Q: With the great progress made on the marriage-equality front, I'm now confused about how to address holiday cards to gay, married couples. It seems clear enough for two men ("Mr. and Mr."), but not so much for women. After fighting so hard for the right to be married, would they prefer to use "Mrs. and Mrs." as opposed to "Ms. and Ms."? This might seem like a minor issue. But I know it's important to my gay friends, so it's important to me, too.
A: Yep, it's true. The prophesied end of times finally has descended on America in the wake of the Supreme Court's decision to legalise same-sex marriage. No, it's not the destruction of the family or the ruin of heterosexual unions, it's the Crisis of the Titles. How do we address married LGBT couples? Is it "Mr. and Mr."? "Ms. and Ms."? Or "Mrs. and Mrs."?
Now, without hyperbole. What appears to be a trivial question is really about the politics of being polite and inclusive (neither of which is trivial). It's timely, too. Americans will address 2 billion holiday cards this year, including those from President Barack Obama and first lady Michelle Obama. Among the recipients will be Rufus Gifford, U.S. ambassador to Denmark, and his husband of two months, Stephen DeVincent, a veterinarian. Gifford told me: "Having 'Ambassador and Dr.' feels so much more significant than 'Ambassador and guest or spouse.' Growing up, I never could have imagined a card being addressed like that. It's wonderful that it's become more normal."
The Gifford-DeVincents are among the 96,000 LGBT couples married since the Supreme Court ruling in June, according to the Williams Institute at the UCLA School of Law. That's more than 1 in 10 of all marriages in the United States. Among same-sex couples, 45 percent are now married, up from an estimated 33 percent at the end of 2014. This prompted Gary Gates, a scholar at the Williams Institute, to tell me, "The speed of change makes it clear that the majority of same-sex couples in the United States will be married in the very near future."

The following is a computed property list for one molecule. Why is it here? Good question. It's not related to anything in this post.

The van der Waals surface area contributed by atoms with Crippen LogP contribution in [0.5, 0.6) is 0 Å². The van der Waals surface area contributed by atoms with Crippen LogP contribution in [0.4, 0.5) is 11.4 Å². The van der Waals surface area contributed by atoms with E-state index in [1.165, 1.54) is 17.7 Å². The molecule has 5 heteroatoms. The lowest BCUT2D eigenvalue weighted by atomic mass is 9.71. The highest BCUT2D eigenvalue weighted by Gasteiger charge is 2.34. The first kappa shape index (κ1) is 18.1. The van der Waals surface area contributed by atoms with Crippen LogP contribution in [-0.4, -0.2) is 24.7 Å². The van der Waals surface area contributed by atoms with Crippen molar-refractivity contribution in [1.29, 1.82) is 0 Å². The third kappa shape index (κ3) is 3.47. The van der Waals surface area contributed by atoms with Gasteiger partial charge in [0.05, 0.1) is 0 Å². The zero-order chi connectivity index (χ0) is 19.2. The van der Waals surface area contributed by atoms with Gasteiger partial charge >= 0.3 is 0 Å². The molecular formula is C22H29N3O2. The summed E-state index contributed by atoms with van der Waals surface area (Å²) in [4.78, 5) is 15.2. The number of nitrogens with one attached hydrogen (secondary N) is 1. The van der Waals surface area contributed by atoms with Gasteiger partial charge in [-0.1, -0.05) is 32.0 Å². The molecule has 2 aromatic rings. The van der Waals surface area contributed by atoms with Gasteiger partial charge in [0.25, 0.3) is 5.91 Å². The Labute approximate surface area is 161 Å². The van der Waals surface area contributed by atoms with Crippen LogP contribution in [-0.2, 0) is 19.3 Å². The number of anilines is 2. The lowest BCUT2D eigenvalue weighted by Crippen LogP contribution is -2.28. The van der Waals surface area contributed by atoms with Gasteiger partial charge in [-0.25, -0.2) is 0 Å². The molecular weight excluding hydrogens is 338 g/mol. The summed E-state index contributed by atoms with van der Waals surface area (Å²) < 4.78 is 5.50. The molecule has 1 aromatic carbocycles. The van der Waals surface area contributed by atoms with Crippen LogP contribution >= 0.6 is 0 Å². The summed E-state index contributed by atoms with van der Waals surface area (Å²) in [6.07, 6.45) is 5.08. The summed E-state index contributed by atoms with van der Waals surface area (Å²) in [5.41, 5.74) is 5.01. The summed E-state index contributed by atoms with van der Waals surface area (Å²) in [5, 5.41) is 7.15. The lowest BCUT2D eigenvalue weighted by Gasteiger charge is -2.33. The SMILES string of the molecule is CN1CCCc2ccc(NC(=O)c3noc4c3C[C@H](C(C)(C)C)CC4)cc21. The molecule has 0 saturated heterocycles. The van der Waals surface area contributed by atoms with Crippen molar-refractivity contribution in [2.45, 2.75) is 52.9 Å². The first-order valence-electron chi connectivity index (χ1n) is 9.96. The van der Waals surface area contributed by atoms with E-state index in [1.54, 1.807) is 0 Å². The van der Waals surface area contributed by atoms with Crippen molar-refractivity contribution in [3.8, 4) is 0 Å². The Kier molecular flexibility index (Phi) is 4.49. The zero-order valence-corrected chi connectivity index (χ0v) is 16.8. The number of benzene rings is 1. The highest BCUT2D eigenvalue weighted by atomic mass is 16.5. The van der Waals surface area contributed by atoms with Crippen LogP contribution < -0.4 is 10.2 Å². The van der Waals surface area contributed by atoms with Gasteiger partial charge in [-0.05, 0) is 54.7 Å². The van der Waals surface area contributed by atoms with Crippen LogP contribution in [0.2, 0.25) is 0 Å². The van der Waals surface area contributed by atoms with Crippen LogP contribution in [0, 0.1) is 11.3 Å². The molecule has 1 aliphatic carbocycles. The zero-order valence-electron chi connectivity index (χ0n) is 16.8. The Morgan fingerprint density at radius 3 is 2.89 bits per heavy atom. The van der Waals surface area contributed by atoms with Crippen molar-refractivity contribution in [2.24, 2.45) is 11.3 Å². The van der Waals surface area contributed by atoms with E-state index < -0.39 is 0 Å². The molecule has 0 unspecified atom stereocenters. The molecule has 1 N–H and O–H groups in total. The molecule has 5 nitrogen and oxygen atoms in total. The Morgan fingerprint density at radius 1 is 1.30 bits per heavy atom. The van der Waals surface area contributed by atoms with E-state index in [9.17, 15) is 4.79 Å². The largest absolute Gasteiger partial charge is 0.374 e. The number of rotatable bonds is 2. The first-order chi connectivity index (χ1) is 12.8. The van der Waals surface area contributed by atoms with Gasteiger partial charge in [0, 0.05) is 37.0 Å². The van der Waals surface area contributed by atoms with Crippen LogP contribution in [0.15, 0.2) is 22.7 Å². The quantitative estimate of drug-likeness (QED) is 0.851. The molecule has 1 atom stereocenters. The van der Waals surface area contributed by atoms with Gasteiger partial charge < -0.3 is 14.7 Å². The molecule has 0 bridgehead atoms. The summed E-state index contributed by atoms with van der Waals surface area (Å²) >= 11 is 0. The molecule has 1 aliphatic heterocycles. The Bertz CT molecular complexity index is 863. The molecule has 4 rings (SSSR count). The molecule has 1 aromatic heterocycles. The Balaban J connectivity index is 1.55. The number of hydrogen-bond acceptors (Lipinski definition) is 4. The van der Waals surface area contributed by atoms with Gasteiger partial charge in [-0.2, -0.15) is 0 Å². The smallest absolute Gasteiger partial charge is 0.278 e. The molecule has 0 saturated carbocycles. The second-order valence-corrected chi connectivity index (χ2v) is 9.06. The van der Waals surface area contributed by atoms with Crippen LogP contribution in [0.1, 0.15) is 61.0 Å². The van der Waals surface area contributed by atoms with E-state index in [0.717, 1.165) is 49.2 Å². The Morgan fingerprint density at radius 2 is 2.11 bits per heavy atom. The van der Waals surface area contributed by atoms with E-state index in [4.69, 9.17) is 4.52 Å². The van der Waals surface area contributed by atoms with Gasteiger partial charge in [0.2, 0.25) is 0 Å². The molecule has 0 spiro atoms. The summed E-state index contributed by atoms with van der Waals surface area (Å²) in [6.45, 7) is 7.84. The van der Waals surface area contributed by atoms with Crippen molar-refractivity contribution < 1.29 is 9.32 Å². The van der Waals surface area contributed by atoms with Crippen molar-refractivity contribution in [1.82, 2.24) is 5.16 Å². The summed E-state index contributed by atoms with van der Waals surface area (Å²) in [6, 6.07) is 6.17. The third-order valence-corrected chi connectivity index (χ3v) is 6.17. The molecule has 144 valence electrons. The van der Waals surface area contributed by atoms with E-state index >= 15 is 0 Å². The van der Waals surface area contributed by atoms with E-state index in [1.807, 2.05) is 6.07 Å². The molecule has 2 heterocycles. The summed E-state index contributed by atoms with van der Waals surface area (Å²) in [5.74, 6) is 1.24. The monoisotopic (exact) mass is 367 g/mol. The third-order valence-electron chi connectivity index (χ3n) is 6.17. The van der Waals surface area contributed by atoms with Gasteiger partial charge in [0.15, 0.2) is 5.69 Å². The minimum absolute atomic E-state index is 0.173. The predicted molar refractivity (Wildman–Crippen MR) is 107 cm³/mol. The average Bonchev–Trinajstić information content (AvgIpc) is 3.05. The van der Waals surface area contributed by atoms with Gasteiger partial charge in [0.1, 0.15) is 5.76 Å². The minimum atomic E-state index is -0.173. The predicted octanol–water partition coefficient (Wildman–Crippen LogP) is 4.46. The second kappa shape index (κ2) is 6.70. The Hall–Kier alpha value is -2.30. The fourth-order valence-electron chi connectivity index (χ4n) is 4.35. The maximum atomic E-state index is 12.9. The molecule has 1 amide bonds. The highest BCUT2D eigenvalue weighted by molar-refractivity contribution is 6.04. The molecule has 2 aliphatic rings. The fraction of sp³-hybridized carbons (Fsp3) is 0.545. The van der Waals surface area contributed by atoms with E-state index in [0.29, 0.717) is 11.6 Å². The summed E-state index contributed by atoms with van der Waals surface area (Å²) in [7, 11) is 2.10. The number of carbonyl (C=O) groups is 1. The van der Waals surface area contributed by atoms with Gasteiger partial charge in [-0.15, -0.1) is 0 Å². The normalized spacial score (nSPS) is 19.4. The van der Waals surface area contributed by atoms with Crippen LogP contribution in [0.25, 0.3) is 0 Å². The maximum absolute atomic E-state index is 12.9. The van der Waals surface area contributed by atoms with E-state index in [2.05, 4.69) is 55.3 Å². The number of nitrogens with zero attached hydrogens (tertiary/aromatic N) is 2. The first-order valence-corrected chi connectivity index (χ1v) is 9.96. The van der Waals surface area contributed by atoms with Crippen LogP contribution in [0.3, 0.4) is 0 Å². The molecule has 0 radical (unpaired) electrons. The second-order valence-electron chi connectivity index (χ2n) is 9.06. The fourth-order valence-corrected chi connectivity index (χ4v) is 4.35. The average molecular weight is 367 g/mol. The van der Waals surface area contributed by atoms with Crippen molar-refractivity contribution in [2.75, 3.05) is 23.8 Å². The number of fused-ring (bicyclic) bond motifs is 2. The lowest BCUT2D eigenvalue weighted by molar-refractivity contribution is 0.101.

That's a lot of newlyweds. And a lot of invitations and cards (even taking into account e-cards and other digital invitations). For the record, being a same-sex couple doesn't require any new etiquette rules when it comes to forms of address. Remember this: Same sex, same rules. When you don't know, just ask, "How do you prefer to be addressed?"
But here are the rules: On formal invitations to married men (such as for weddings, fundraisers and government affairs), the default is "Mr. and Mr." For example: "Mr. Jeffrey Fisher and Mr. Edward Cunningham" or "Messrs. Fisher and Cunningham." When a hyphenated name is created, use "Mr. Jeffrey Fisher-Cunningham and Mr. Edward Fisher-Cunningham." If Edward took the Fisher name, which is occurring with greater frequency, use "Mr. and Mr. Jeffrey Fisher." In less formal situations, follow this form: "Jeff Fisher and Ed Cunningham" (no rule exists about whose name goes first).
Ditto when it comes to lesbian couples, where the default is "Ms. and Ms." The twist, of course, is the "Mrs." - that oft-despised title that Gloria Steinem railed against because it labels women as married, with no such distinction for men. Even so, a new generation has come of age, and as Kathryn Hamm, publisher at GayWeddings.com, told me, many millennial lesbians are "happily embracing becoming a 'Mrs.,' ironically, a term of empowerment for young women who were denied marriage rights previously."
Frankly, I've been surprised by the number of young lesbian couples choosing "Mrs. and Mrs." One newlywed, Jen Snook, 33, recently married to Lisa Dacey, 31, explained: "I don't feel strongly about it, but I do appreciate the acknowledgment of our marriage. When I've had to pick a salutation on forms post-marriage, I've gone with 'Mrs.' " I've also noted a rise in the usage of "Mesdames," as well as the plural of "Ms." - "Mses."
Why does this all matter? An anonymous Washington Post commenter inadvertently made the case when she complained that using "Mr. and Mr." is flaunting our sexual orientation. It's "yet another way of pointing out to the unsuspecting population" that you're gay, she added. And she's right. As Gifford reminded me: "There's an inherent visibility and positive element to [using the titles]. It's creating a sense of normalcy in something as traditional as a Christmas card or invitation."
Indeed, that's the new normal that we owe to the Supreme Court.
Steven Petrow, the author of “Steven Petrow’s Complete Gay & Lesbian Manners,” addresses questions about LGBT and straight etiquette in his column, Civilities.